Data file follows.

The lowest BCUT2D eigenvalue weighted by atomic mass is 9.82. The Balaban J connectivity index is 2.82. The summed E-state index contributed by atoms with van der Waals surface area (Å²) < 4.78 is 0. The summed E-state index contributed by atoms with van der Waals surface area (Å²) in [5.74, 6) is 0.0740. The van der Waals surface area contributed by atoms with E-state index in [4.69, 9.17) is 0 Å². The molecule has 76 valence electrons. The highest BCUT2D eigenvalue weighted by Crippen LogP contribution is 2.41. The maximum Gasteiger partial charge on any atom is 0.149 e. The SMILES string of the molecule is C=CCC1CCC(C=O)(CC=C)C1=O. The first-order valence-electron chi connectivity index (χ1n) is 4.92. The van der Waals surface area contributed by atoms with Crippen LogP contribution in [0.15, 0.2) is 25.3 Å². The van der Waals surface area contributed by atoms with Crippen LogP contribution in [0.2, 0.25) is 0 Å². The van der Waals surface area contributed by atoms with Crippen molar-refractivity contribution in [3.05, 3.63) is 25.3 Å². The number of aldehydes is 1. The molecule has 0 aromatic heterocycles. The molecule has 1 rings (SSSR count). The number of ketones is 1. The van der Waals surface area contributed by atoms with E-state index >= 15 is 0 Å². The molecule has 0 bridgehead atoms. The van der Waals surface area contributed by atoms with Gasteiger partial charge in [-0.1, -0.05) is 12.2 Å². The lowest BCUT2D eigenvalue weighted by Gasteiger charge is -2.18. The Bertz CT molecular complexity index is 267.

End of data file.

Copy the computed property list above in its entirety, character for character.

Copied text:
The lowest BCUT2D eigenvalue weighted by atomic mass is 9.82. The Balaban J connectivity index is 2.82. The summed E-state index contributed by atoms with van der Waals surface area (Å²) < 4.78 is 0. The summed E-state index contributed by atoms with van der Waals surface area (Å²) in [5.74, 6) is 0.0740. The van der Waals surface area contributed by atoms with E-state index in [4.69, 9.17) is 0 Å². The molecule has 76 valence electrons. The highest BCUT2D eigenvalue weighted by Crippen LogP contribution is 2.41. The maximum Gasteiger partial charge on any atom is 0.149 e. The SMILES string of the molecule is C=CCC1CCC(C=O)(CC=C)C1=O. The first-order valence-electron chi connectivity index (χ1n) is 4.92. The van der Waals surface area contributed by atoms with Crippen LogP contribution in [0.15, 0.2) is 25.3 Å². The van der Waals surface area contributed by atoms with Crippen LogP contribution in [0.2, 0.25) is 0 Å². The van der Waals surface area contributed by atoms with Crippen molar-refractivity contribution in [3.05, 3.63) is 25.3 Å². The number of aldehydes is 1. The molecule has 0 aromatic heterocycles. The molecule has 1 rings (SSSR count). The number of ketones is 1. The van der Waals surface area contributed by atoms with E-state index >= 15 is 0 Å². The molecule has 0 bridgehead atoms. The van der Waals surface area contributed by atoms with Gasteiger partial charge in [-0.1, -0.05) is 12.2 Å². The lowest BCUT2D eigenvalue weighted by Gasteiger charge is -2.18. The Bertz CT molecular complexity index is 267.